When you think Virtual Reality (VR), the likelihood is that the first thing that comes to mind is gaming, with VR headsets and consoles that allow for ‘player immersion’. But there is of course a lot more to VR and it is increasingly being used in healthcare.
In fact the Department of Industrial and Manufacturing Engineering (DIME) at the University of Malta is one of the partners in a €4-million EU-funded project that aims to provide VR-based rehabilitation for patients with upper body motor impairments due to stroke, sports injuries or dystonia (a movement disorder that causes the muscles to contract involuntarily).
Bespoke controllers designed according to individual patients’ needs
The project, entitled ‘Personalised recovery through a multi-user environment: Virtual Reality for rehabilitation’ (PRIME-VR2), started in 2019 and DIME’s main role is to test the functionality of the controller used in the VR rehabilitation process. Rather than using off-the-shelf devices, PRIME-VR2 bespoke controllers are developed and designed according to the individual patients’ needs.
The platform supporting the VR bespoke controller will give patients the possibility to have effective VR rehabilitation at home and in the clinic by means of a virtual gaming experience.
Patients will be given the opportunity to socialise, play, and monitor progress
The wearable VR controller developed in the PRIME-VR2 project is used in conjunction with a ‘serious game’ in a VR environment. The purpose of a serious game is for it to go beyond pure entertainment, and this state-of-art digital environment for VR rehabilitation will enable patients to socialise, play, and monitor progress. An innovative feature is that the digital platform can change difficulty levels according to the patients’ rehabilitation programmes; in fact resistance can be adjusted in real time.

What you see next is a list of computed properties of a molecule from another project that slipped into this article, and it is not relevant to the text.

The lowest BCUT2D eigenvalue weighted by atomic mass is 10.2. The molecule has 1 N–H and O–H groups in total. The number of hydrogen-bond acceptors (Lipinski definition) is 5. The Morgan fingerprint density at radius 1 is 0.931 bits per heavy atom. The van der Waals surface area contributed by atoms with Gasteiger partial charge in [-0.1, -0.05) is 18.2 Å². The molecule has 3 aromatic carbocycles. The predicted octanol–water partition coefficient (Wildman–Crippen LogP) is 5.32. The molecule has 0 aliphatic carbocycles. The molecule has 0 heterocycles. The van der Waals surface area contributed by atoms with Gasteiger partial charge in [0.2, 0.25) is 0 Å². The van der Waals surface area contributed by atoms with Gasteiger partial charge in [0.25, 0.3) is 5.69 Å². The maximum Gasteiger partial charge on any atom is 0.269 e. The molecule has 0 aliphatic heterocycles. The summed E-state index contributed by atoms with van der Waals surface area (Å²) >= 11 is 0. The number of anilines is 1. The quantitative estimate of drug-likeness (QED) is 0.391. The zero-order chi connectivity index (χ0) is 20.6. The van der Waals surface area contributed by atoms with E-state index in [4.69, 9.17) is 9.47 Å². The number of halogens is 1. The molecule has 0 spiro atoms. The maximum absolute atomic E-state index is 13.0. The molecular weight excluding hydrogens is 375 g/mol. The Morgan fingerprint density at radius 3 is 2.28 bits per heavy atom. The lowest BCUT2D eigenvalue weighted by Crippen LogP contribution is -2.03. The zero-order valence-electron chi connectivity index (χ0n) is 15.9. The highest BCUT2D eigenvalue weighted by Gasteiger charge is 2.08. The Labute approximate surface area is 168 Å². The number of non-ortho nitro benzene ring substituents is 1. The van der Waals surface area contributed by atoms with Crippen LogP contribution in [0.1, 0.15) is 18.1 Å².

The project is currently in the testing phase. The engineering team at the University of Malta has developed a comprehensive testing plan aimed at assessing the functionality of the controller in different conditions.
Rigorous testing is currently underway
Specialised equipment has been designed and manufactured in order to subject the controller to cyclic testing. In addition, a number of tests are being conducted to investigate how durable the controller is, when for instance the patient accidentally hits it against a hard surface.
Furthermore, tests are undertaken to check whether the controller would still function when exposed to high temperatures, high levels of humidity, water and dust ingress etc. The relevant industrial standards are referred to in order to conduct these tests so that the CE mark of the product is obtained. This will allow the PRIME-VR2 consortium to bring the controller a step closer to it being available on the market.
The international project is led by five academic institutions
The PRIME-VR2 is financed by the Horizon 2020 programme (project reference: 856998). Its consortium consists of five academic institutions – University of Pisa (Italy) (lead partner), University of Strathclyde (UK), University of Malta, University of Oulu (Finland), and University College of London (UK), six industrial partners – Loud1Design Ltd (UK), Kerubiel (Hungary), Flying Squirrel Games Ltd (Malta), Capitola Digital (Netherlands), Crowdhelix Ltd (Ireland) and Inlecom (Ireland), and three living labs – Saint James Hospital (Malta), Kinisoforo Ltd (Cyprus), Global Disability Innovation Hub (UK).